Travel to Tajikistan

Dear readers . . . 

With this blog series, I’m deviating from my normal pattern of posts on writing and mental wellness. Instead, I’ll focus on a recent vacation I took to Tajikistan with a friend, Nadia, and the stories of some of the amazingly strong women I have the privilege of knowing there.

This first post, and a possible later one or two, will be travelog-style. They will set the scene, especially for readers who may not be travelers. Between these logs, I’ll present some inspiring stories of courage in the midst of mind-numbing odds and endurance in harsh circumstances that have made my soul glow. 

I hope they do the same for you.


Thursday Evening

Nadia and I got to the airport in plenty of time, which meant a long wait at an increasingly crowded gate. 

Turkish Airlines started boarding 10-15 minutes late by lining us up in four columns per seat assignments. We stood motionless in line another 10-15 minutes.  Then, nearly a half-hour late, we actually started moving onto the plane. The skybridge seemed interminable, one of the longest I’ve ever seen, with several twists and turns. Finally, we made it onto the plane. We took off about 30 minutes late, around 10:05 PM. 

I was sleepy and kept drifting off, BUT:

  1. I couldn’t figure out how to get semi-comfortable in the chair till late in the flight.
  2. If you’ve ever traveled overseas, you know long flights require a large family with small children onboard. That way, no one sleeps. 

    Ours sat a couple of rows in front of us. The smallest child, a baby, kept crying, of course. The air pressure in the ears usually does it. The next youngest, a toddler, was one of those who enjoys screaming just because.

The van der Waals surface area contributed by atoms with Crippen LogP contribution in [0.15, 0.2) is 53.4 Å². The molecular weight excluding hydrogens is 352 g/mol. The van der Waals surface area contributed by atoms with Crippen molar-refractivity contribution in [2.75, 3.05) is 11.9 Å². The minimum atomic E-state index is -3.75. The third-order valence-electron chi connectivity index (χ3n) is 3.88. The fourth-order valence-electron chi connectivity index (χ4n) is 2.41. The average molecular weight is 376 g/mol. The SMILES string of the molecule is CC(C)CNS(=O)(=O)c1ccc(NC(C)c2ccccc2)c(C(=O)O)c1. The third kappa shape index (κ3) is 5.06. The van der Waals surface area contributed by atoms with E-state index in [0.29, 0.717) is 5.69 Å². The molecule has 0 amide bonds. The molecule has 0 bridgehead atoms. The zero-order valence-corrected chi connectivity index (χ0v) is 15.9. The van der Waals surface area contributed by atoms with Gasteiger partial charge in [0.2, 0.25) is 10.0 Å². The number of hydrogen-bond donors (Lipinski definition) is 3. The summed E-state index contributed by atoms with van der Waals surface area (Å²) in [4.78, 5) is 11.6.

I had expected all of this and did my best to shrug it off. Two-three hours in, we’d all had dinner, and sure enough—the babies had settled down.
  3. Then grandma started. 

    I’ll never know, but I think she was dozing off and waking up disoriented. Whatever the reason, she had Machiavellian timing: she’d wait ten to fifteen minutes, just time enough for you to start dozing off, and then . . . 


    I have no idea what she was actually saying, of course. I don’t speak her language. Still, based on her tone of voice, it must have been something like that.

    After a minute or two of this, her chagrined family would rouse and calm her in hushed, insistent tones. 

    Then the cycle would repeat. 

Altogether, I may have gotten 45 minutes of sleep on the eleven-and-a-half-hour flight. Ah, the adventures of travel!

Friday (Morning? Evening?)

Istanbul from the air

The crew fed us breakfast an hour and a half before we landed at sunset Friday evening in Istanbul (Friday morning back home). They’d kept the smartglass windows blacked out for most of the flight, so we had the weird experience of only two-three hours of daylight before slipping back into darkness. 

Our next flight left about 40 minutes after we touched down. Fortunately, we arrived only seven gates from the departure gate, but it was a long, fast walk nonetheless after sitting for hours. The line for boarding had already formed when we got there. By the time Nadia and I got on, there was no room to stow our carry-on luggage anywhere near us.

Still, we got yet another delicious meal on the four-hour flight. After three full meals at odd hours, I was stuffed!